by Andrea Elizabeth

“Let not these words disturb you, for I am not implying the destruction of our power of self-determination, but rather affirming our fixed and unchangeable natural disposition, that is, a voluntary surrender of the will, so that from the same source whence we received our being, we should also long to receive being moved, like an image that has ascended to its archetype, corresponding to it completely, in the way that an impression corresponds to its stamp, so that henceforth it has neither the inclination nor the ability to be carried elsewhere, or to put it more clearly and accurately, it is no longer able to desire such a thing, for it will have received the divine energy – or rather it will have become God by divinization – experiencing far greater pleasure in transcending the things that exist and are perceived to be naturally its own. This occurs through the grace of the Spirit that has conquered it, showing that it has God alone acting within it, so that through all there is only one sole energy, that of God and of those worthy of God, or rather of God alone, who in a manner befitting His goodness wholly interpenetrates all who are worthy.”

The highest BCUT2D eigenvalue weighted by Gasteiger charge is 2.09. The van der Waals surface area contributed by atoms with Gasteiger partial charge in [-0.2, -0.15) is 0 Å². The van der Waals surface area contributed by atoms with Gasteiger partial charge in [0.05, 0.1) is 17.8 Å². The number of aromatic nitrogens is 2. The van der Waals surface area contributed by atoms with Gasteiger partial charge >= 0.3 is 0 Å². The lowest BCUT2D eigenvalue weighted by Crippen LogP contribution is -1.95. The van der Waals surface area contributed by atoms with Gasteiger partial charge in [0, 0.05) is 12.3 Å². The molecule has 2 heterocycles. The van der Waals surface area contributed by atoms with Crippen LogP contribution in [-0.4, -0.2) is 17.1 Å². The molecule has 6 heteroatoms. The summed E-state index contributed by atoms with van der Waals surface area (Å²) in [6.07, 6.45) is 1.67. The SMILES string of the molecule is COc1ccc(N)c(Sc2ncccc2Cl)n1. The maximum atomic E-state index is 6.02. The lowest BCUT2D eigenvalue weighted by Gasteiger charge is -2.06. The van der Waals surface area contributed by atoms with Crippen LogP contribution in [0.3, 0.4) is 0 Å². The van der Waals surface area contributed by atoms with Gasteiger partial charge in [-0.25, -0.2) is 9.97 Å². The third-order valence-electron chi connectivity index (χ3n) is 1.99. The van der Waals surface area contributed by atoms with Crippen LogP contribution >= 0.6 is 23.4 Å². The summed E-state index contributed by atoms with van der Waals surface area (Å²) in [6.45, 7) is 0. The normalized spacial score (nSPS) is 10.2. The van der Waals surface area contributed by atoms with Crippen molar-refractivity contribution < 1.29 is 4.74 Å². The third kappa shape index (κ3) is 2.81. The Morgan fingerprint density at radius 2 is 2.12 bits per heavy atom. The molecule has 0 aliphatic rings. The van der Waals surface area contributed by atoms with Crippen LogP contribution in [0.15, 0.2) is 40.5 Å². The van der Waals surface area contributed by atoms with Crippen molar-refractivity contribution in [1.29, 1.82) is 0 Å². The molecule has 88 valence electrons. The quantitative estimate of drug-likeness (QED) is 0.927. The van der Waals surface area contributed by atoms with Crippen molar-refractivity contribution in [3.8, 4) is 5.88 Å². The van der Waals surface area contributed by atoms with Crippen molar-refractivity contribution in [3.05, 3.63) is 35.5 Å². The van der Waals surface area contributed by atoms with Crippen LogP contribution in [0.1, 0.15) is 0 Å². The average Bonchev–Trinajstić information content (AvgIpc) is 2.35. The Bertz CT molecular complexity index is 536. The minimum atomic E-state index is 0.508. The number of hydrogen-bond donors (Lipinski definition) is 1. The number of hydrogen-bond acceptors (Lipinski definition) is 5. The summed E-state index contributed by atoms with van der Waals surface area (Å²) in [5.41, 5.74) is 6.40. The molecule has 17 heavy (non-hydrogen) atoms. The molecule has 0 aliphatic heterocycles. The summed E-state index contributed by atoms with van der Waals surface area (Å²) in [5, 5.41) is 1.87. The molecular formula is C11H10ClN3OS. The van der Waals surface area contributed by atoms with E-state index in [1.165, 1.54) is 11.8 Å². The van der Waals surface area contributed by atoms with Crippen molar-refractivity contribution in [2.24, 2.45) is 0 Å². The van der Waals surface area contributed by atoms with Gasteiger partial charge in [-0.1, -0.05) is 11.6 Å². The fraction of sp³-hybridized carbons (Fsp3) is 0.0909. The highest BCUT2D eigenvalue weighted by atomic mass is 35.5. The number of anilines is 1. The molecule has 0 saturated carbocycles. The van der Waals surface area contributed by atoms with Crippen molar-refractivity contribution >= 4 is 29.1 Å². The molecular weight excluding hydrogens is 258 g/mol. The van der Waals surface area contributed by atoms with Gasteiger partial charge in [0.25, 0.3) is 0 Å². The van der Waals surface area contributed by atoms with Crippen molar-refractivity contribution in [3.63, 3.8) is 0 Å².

Ambiguum 7 continued.

I suppose the fixity is in our will, not in our movement, unless we’re talking about our will’s vacillating employment in moving away and back again. He goes on to talk about transfiguration which blinds us to anything but God. I resist a bit because I like seeing the stars at night that are obliterated by the sun during the day. I like seeing the individual faces of icons, of Moses and Elijah, before they were swallowed up by Christ’s light. Perhaps when one is used to the light, he can see the things existing within it?